This is the first of many tracks in which the band can’t stress the importance of changing our lifestyles to save the planet and one that has been stuck in the back of my mind since the day it was released. You’ve seen the “act now” advertisements on tv, now there’s a theme song for those messages and it’s supplied by Architects. Listen to this song, over and over and over again until the message sinks in, then start your change for a better life.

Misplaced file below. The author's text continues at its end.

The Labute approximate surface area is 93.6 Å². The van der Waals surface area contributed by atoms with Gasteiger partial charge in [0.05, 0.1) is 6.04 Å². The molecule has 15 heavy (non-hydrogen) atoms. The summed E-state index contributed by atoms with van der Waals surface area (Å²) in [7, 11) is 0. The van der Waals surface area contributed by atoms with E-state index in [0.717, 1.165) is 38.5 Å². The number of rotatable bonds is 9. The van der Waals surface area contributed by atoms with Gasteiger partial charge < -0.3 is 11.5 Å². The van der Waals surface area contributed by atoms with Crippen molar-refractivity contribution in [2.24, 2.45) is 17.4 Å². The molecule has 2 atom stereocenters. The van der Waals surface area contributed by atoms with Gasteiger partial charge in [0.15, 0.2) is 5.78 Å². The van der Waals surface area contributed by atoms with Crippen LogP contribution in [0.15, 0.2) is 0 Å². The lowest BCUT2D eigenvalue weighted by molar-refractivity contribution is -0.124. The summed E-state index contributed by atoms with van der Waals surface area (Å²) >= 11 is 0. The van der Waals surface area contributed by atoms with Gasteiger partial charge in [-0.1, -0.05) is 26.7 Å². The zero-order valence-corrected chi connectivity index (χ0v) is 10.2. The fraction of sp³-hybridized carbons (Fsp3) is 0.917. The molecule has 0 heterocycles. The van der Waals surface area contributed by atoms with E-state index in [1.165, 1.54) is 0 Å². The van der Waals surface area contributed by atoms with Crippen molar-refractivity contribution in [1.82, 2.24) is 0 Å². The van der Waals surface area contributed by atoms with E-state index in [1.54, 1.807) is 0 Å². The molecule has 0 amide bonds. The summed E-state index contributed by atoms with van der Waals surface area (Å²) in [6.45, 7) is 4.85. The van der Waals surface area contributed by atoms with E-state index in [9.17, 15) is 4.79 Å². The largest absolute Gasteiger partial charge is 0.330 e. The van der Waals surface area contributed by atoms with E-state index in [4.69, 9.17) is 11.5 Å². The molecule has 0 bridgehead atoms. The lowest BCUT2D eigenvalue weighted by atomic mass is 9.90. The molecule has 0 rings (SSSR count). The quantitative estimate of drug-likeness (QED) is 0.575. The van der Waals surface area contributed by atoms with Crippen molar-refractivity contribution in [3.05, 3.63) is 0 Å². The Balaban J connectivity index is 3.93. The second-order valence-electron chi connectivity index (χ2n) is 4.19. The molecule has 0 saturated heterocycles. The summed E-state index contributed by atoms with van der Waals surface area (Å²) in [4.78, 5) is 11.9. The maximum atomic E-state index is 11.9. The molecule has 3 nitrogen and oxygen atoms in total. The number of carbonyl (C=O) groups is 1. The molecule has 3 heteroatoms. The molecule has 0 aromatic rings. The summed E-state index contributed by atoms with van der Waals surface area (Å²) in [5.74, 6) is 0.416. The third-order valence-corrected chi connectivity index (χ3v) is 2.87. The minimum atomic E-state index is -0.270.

‘Giving Blood‘ keeps the tempo flowing at a similar pace with an eerie guitar riff sounding like a panic alarm drawing us into Dan Searle‘s eccentric drumming which takes the spotlight for the entire duration of the song. I can’t help but think this is somewhat of a new style for Architects. As I sit here trying to compare it to other tracks of theirs, I’m drawing a blank, and I’m not sure whether I love it or just like it yet. ‘Discourse Is Dead‘ sounded absolutely, positively fucking amazing during their Live at the Royal Albert Hall live stream (my review here) and I’ve been waiting to hear a studio version of this song. Now that it’s here, I can see why and how this one would go off in a live stadium setting, which I foresee these lads heading towards in the not too distant future. Do you like screams, chuggy riffs and a melodic sing-a-long chorus? Then this’ll be your new fav in no time. Talking about stadium settings, with its brass and string section, Dan’s drumming and Sam’s angelic vocals, ‘Dead Butterflies‘ is going to go fucking offffffff when these guys get to play big ass shows around the world. If there was ever a song that could rival ‘Doomsday‘ for a show closer, this would come within a bee’s dick of taking that spot. Blasphemy I know, but this is how you go from being one of the BEST metalcore acts in the world, to becoming a world-class collection of musicians guaranteed to leave a lasting impression on the population. ‘An Ordinary Extinction‘ gives lead guitarist Josh Middleton some much-needed attention as he brings us in with a chuggy guitar playthrough that’ll please the metalcore followers and the heavy metal elitists. If you’ve heard what Josh is capable of in his own band Sylosis, then you can get an idea of what you’re in for with this one, especially when you add the ferocity of what Architects do best when Sam Carter is screaming his lungs out at you.